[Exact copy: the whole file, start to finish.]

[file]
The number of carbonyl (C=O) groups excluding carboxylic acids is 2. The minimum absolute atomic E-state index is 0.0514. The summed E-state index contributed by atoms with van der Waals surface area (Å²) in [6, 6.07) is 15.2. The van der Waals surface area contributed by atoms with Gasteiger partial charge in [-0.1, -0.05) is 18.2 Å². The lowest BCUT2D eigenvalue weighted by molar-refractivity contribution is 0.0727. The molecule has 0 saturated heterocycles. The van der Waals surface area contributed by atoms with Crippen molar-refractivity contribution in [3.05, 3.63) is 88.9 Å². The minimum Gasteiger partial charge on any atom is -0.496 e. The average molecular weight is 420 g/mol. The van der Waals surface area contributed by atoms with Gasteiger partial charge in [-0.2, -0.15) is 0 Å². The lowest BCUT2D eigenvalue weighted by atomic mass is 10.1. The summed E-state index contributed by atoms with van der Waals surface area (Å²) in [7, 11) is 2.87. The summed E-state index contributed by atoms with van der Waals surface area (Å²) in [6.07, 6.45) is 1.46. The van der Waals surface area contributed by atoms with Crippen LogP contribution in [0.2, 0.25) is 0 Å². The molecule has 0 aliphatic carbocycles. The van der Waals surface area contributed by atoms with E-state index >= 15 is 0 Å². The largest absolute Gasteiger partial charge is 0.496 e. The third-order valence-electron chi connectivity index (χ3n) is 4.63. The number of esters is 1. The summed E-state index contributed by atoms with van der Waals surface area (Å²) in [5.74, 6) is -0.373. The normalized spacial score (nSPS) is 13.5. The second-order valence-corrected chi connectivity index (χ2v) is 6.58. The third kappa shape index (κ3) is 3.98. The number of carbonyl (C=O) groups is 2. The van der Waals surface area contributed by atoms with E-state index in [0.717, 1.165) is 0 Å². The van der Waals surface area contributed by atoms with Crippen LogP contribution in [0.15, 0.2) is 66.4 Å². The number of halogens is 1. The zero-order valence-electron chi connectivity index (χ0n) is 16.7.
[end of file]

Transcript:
The number of carbonyl (C=O) groups excluding carboxylic acids is 2. The minimum absolute atomic E-state index is 0.0514. The summed E-state index contributed by atoms with van der Waals surface area (Å²) in [6, 6.07) is 15.2. The van der Waals surface area contributed by atoms with Gasteiger partial charge in [-0.1, -0.05) is 18.2 Å². The lowest BCUT2D eigenvalue weighted by molar-refractivity contribution is 0.0727. The molecule has 0 saturated heterocycles. The van der Waals surface area contributed by atoms with Crippen molar-refractivity contribution in [3.05, 3.63) is 88.9 Å². The minimum Gasteiger partial charge on any atom is -0.496 e. The average molecular weight is 420 g/mol. The van der Waals surface area contributed by atoms with Gasteiger partial charge in [-0.2, -0.15) is 0 Å². The lowest BCUT2D eigenvalue weighted by atomic mass is 10.1. The summed E-state index contributed by atoms with van der Waals surface area (Å²) in [7, 11) is 2.87. The summed E-state index contributed by atoms with van der Waals surface area (Å²) in [6.07, 6.45) is 1.46. The van der Waals surface area contributed by atoms with Crippen LogP contribution in [0.2, 0.25) is 0 Å². The molecule has 0 aliphatic carbocycles. The van der Waals surface area contributed by atoms with E-state index >= 15 is 0 Å². The largest absolute Gasteiger partial charge is 0.496 e. The third-order valence-electron chi connectivity index (χ3n) is 4.63. The number of esters is 1. The summed E-state index contributed by atoms with van der Waals surface area (Å²) in [5.74, 6) is -0.373. The normalized spacial score (nSPS) is 13.5. The second-order valence-corrected chi connectivity index (χ2v) is 6.58. The third kappa shape index (κ3) is 3.98. The number of carbonyl (C=O) groups is 2. The van der Waals surface area contributed by atoms with E-state index in [0.717, 1.165) is 0 Å². The van der Waals surface area contributed by atoms with Crippen LogP contribution in [0.15, 0.2) is 66.4 Å². The number of halogens is 1. The zero-order valence-electron chi connectivity index (χ0n) is 16.7.